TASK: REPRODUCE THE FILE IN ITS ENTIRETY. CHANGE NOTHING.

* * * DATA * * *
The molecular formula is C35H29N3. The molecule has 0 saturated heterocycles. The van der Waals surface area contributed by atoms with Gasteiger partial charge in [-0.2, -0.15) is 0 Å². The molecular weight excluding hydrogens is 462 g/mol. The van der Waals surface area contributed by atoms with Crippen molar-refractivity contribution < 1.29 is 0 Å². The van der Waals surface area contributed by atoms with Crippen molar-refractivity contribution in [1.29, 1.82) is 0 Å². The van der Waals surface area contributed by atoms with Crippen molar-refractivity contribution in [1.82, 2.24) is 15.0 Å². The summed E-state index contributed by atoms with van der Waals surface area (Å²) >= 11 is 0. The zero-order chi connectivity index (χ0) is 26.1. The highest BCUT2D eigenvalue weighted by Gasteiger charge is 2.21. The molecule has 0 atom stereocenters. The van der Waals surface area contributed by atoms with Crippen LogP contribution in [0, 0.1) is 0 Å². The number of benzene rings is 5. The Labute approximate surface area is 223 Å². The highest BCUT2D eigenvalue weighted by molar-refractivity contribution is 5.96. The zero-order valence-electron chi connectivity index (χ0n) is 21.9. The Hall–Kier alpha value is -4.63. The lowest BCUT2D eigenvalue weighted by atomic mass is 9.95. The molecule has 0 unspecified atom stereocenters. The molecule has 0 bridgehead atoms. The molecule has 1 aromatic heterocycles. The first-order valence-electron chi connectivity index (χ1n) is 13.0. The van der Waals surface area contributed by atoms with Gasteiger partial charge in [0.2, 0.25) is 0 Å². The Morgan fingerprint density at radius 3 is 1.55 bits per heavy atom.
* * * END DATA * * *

The molecular formula is C35H29N3. The molecule has 0 saturated heterocycles. The van der Waals surface area contributed by atoms with Gasteiger partial charge in [-0.2, -0.15) is 0 Å². The molecular weight excluding hydrogens is 462 g/mol. The van der Waals surface area contributed by atoms with Crippen molar-refractivity contribution < 1.29 is 0 Å². The van der Waals surface area contributed by atoms with Crippen molar-refractivity contribution in [1.29, 1.82) is 0 Å². The van der Waals surface area contributed by atoms with Crippen molar-refractivity contribution in [1.82, 2.24) is 15.0 Å². The summed E-state index contributed by atoms with van der Waals surface area (Å²) >= 11 is 0. The zero-order chi connectivity index (χ0) is 26.1. The highest BCUT2D eigenvalue weighted by Gasteiger charge is 2.21. The molecule has 0 atom stereocenters. The van der Waals surface area contributed by atoms with Crippen LogP contribution in [0, 0.1) is 0 Å². The number of benzene rings is 5. The Labute approximate surface area is 223 Å². The highest BCUT2D eigenvalue weighted by molar-refractivity contribution is 5.96. The zero-order valence-electron chi connectivity index (χ0n) is 21.9. The Hall–Kier alpha value is -4.63. The lowest BCUT2D eigenvalue weighted by atomic mass is 9.95. The molecule has 0 unspecified atom stereocenters. The molecule has 0 bridgehead atoms. The molecule has 1 aromatic heterocycles. The first-order valence-electron chi connectivity index (χ1n) is 13.0. The van der Waals surface area contributed by atoms with Gasteiger partial charge in [0.2, 0.25) is 0 Å². The Morgan fingerprint density at radius 3 is 1.55 bits per heavy atom.